I just want to say that this subject is very controversial, and there are a wide range of opinions on it. When it comes to desserts, there are really three components/ingredients that pose the problems--sweeteners, flours and oils. For the most part, I believe we can get away with healthy substitutions for white flour (whole wheat and many, many other whole grain flours as well as oats) and for oil (apple sauce, pumpkin). Where the sweetener is concerned, however, things get more complicated.
When it comes to the question of "Is there such a thing as a healthy sweetener" you will get a wide range of complex answers. But is this really so complex? Might it be that the answer is really all very simple and that we (humans) are making it such a complex issue because we want to justify eating sweet food? I know that is the case for me personally. I try to make it okay in my own head because it's what I love, that sweet taste. Some say that the term "healthy sweetener" is an oxymoron. And I'm not even talking about the artificial sweeteners here, just the "natural" ones.
I decided to go to the vegan baking/raw dessert experts for some input and healthy debate. Here's what a few of them had to say:
Chef Aj (http://www.ajsrockinfoods.com/)
Me: "Chef Aj, I am loving your book! I am very interested in your thoughts on a blog posting that I did. I know that you only make desserts with dates, and I am wondering about the healthfulness of them and also how often should a person struggling to be healthy "indulge" in one of your treats? Daily? A few times a week? Once a week? Once a month? Please contribute your opinions and experiences to this discussion.'
Chef Aj: "I can't really say how often a person SHOULD eat dessert. In reality, probably never or only on their birthday. But that probably ain't gonna happen for most people. I stopped eating dessert, even the date sweetened ones (which at least are made with a WHOLE FOOD that contains fiber, etc.). I am now bananas for bananas!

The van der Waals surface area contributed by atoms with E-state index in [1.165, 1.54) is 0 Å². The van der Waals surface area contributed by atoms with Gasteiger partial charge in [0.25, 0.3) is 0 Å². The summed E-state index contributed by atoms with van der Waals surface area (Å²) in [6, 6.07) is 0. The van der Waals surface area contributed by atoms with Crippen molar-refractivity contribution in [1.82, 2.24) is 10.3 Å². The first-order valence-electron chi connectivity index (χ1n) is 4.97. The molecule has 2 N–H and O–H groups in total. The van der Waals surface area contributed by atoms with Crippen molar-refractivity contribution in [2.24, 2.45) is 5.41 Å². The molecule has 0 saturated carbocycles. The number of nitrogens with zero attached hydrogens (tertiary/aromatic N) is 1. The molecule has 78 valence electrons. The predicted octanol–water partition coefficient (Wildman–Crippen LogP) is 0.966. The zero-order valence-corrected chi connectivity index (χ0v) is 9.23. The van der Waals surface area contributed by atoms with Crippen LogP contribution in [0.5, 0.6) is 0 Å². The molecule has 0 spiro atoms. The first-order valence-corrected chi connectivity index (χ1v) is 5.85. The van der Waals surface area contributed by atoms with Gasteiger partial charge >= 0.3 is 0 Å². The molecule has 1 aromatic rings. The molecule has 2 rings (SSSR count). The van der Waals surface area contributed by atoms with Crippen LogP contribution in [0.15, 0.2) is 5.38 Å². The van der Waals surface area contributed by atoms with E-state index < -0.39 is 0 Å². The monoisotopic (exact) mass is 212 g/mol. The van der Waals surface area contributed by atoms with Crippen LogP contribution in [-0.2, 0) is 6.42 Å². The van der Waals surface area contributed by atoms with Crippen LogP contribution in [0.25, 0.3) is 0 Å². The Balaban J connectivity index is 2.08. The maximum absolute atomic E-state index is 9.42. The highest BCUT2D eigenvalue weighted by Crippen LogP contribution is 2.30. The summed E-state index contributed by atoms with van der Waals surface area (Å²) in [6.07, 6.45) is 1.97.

I think my desserts are like the meat substitutes, a great transition food. And for people who eat dessert, the best choice out there. I don't know if you read my book, but I have been a sugar addict most of my life. And I have found the only thing that really works for addiction is TOTAL ABSTINENCE. I have eaten many lifetimes of desserts for the first 50 years of my life. I'm gonna try something different for the next 50 years. What I like about my date/nut desserts is that the are actually made of FOOD, whole food. Sugar, oil, flour - NOT FOOD! (Dr. Campbell says 'That's a donout'. Would you like to blog the recipes in my book?"
Fran Costigan (http://www.francostigan.com/)
Me: "Fran, I am very interested in your thoughts on a blog posting that I did. I would love your input on how often a person struggling to be healthy can "indulge" in one of your treats? Daily? A few times a week? Once a week? Once a month? Please contribute your opinions and experiences to this discussion."
Fran: "Hello! . . . In my former life, days (this was days) like these, would ...have had me running to the fridge or freezer or pantry for a slice of cake, a pint of ice cream, a 3 ounce piece of chocolate. These days are different. While I am constantly testing and writing about one kind of sweet or another, and tasting bites, since I must, I tend to run more for a veg juice, a smoothie made with greens and berries, a piece of fruit. In the days before I became a vegan (over 20 years ago), I ate sweets like everyone else in my family did-which meant, full= no more left. I tell the real story in both of my cookbooks, Great Good Dairy Free Desserts and More Great Good Dairy Free Desserts Naturally.
Wendy, your original question: how many times a week, a month, a whatever, can a person struggling to be healthy indulge in sweets has no one answer. It is personal.
Desserts are discretionary. We do not need to eat them to be healthy. BUT,... we do need them in other ways. I made a no fat added (that's no oil) chocolate cake with a low fat cocoa glaze for Dr. McDougall's Celebrity Chef Weekend. I prefer to steer people to some of the naturally wheat free, sugar free recipes in my books, when fat or wheat is an issue.
For VIP reception for Forks Over Knives, I served mandarin orange segments dipped in bittersweet chocolate and The Peanut Butter Chocolate Mousse in small cups (all Engine 2 approved).
I know what you all mean. I was not fat, but I struggled with too much weight and yo-yo - you know up, down, eat a lot, eat nothing until I started eating whole foods-plant based. Organic, delicious. At some point, when my son was about 14, he said, mom, don't think you can put a candle in a sweet potato and call it my bday cake. And so I began to look into vegan desserts made with wholesome real ingredients that taste great. I had worked for many years as a traditional pastry chef. It took a long time, but I cracked the code.